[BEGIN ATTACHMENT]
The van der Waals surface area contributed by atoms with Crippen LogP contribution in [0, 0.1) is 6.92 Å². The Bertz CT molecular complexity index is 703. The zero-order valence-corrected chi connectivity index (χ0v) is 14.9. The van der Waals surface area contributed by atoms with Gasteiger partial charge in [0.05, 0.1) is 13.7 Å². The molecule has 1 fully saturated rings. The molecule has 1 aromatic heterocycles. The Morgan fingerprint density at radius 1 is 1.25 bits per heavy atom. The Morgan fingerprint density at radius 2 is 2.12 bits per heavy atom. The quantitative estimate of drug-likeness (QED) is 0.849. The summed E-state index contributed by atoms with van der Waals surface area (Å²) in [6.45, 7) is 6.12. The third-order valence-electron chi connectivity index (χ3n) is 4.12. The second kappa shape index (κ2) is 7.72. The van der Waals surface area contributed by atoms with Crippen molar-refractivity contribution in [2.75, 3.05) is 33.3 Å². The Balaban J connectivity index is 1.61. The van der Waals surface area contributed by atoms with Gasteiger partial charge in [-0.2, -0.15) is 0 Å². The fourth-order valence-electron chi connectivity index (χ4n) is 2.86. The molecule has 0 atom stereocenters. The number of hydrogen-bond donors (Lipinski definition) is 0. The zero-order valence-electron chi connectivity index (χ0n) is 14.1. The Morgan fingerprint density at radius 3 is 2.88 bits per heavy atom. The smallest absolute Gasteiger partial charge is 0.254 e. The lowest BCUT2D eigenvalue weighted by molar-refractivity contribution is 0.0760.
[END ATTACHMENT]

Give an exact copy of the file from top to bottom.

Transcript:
The van der Waals surface area contributed by atoms with Crippen LogP contribution in [0, 0.1) is 6.92 Å². The Bertz CT molecular complexity index is 703. The zero-order valence-corrected chi connectivity index (χ0v) is 14.9. The van der Waals surface area contributed by atoms with Gasteiger partial charge in [0.05, 0.1) is 13.7 Å². The molecule has 1 fully saturated rings. The molecule has 1 aromatic heterocycles. The Morgan fingerprint density at radius 1 is 1.25 bits per heavy atom. The Morgan fingerprint density at radius 2 is 2.12 bits per heavy atom. The quantitative estimate of drug-likeness (QED) is 0.849. The summed E-state index contributed by atoms with van der Waals surface area (Å²) in [6.45, 7) is 6.12. The third-order valence-electron chi connectivity index (χ3n) is 4.12. The second kappa shape index (κ2) is 7.72. The van der Waals surface area contributed by atoms with Crippen molar-refractivity contribution in [2.75, 3.05) is 33.3 Å². The Balaban J connectivity index is 1.61. The van der Waals surface area contributed by atoms with Gasteiger partial charge in [-0.2, -0.15) is 0 Å². The fourth-order valence-electron chi connectivity index (χ4n) is 2.86. The molecule has 0 atom stereocenters. The number of hydrogen-bond donors (Lipinski definition) is 0. The zero-order valence-electron chi connectivity index (χ0n) is 14.1. The Morgan fingerprint density at radius 3 is 2.88 bits per heavy atom. The smallest absolute Gasteiger partial charge is 0.254 e. The lowest BCUT2D eigenvalue weighted by molar-refractivity contribution is 0.0760.